The US-led war in Afghanistan has forced the first American official to resign his post, questioning the reason behind Washington’s military presence in the country.
The senior State Department official in Afghanistan’s Zabul province Matthew Hoh had stepped down in September, The Washington Post reported on Tuesday.
“I have lost understanding of and confidence in the strategic purposes of the United States’ presence in Afghanistan,” Hoh wrote in his resignation letter to the State Department’s personnel chief.
“I have doubts and reservations about our current strategy and planned future strategy, but my resignation is based not upon how we are pursuing this war, but why and to what end,” he added.
The former Marine Corps captain was offered a senior staff-level job at the US embassy in Kabul, which he also turned down.
Hoh, who had also served in uniform at the Pentagon and as a civilian in Iraq, said he decided to speak out to influence public opinion.
“I’m not some peacenik, pot-smoking hippie who wants everyone to be in love,” he said after his resignation became final on Wednesday.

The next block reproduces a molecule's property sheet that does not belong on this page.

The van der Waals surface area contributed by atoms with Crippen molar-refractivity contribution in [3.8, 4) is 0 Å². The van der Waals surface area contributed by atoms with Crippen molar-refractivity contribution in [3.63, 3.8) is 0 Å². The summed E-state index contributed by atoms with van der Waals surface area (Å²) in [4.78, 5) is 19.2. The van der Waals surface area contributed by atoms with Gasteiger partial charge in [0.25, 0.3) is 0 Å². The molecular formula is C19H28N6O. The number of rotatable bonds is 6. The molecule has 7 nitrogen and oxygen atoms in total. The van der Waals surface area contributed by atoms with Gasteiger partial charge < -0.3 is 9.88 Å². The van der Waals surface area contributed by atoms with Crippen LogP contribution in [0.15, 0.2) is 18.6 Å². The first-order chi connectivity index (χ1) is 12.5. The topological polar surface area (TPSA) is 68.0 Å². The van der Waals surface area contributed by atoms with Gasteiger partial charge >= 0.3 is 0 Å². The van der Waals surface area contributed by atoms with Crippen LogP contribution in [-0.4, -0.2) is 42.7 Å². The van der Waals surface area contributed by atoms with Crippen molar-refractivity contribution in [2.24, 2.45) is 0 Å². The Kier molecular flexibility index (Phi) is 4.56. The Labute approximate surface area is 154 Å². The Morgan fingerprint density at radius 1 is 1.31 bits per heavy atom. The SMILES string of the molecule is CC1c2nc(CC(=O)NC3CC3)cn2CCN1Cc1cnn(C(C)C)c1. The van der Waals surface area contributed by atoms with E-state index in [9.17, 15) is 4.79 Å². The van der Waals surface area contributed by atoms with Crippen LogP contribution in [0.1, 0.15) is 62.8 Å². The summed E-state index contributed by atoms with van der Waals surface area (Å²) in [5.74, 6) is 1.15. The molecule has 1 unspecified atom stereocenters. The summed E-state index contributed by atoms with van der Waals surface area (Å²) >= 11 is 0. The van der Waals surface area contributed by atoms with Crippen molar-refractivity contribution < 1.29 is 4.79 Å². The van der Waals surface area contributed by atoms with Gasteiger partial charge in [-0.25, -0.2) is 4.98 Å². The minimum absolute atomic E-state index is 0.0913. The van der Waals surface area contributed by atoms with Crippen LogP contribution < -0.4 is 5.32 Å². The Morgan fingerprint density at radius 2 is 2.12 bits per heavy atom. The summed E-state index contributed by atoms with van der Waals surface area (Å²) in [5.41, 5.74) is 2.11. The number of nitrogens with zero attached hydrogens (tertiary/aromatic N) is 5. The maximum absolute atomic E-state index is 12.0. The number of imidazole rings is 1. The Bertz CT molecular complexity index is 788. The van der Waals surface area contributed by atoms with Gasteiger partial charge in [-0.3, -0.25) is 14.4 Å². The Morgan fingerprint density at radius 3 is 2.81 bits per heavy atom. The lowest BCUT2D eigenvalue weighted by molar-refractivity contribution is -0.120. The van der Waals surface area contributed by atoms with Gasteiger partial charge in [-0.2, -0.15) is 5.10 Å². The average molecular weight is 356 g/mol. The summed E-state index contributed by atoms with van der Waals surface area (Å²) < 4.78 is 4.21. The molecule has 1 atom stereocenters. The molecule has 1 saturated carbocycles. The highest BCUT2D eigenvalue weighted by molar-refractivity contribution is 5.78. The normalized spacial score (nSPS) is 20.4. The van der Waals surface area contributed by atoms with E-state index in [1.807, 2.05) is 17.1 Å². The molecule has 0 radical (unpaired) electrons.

“I want people in Iowa, people in Arkansas, people in Arizona, to call their congressman and say, ‘Listen, I don’t think this is right.'”
Since the 2001 US-led invasion of the country, Afghanistan has been suffering from the devastating war. A high number of civilians have been killed both by indiscriminate US air strikes and by violent acts including suicide bombings and blasts carried out by militants against the occupying forces. Many other Afghans have also been forced to displace due to the conflict.
According to the latest UN report, more than 1,500 civilians have been killed and many others wounded only in the first six months of this year, which shows a 24 percent increase compared to the same period in 2008.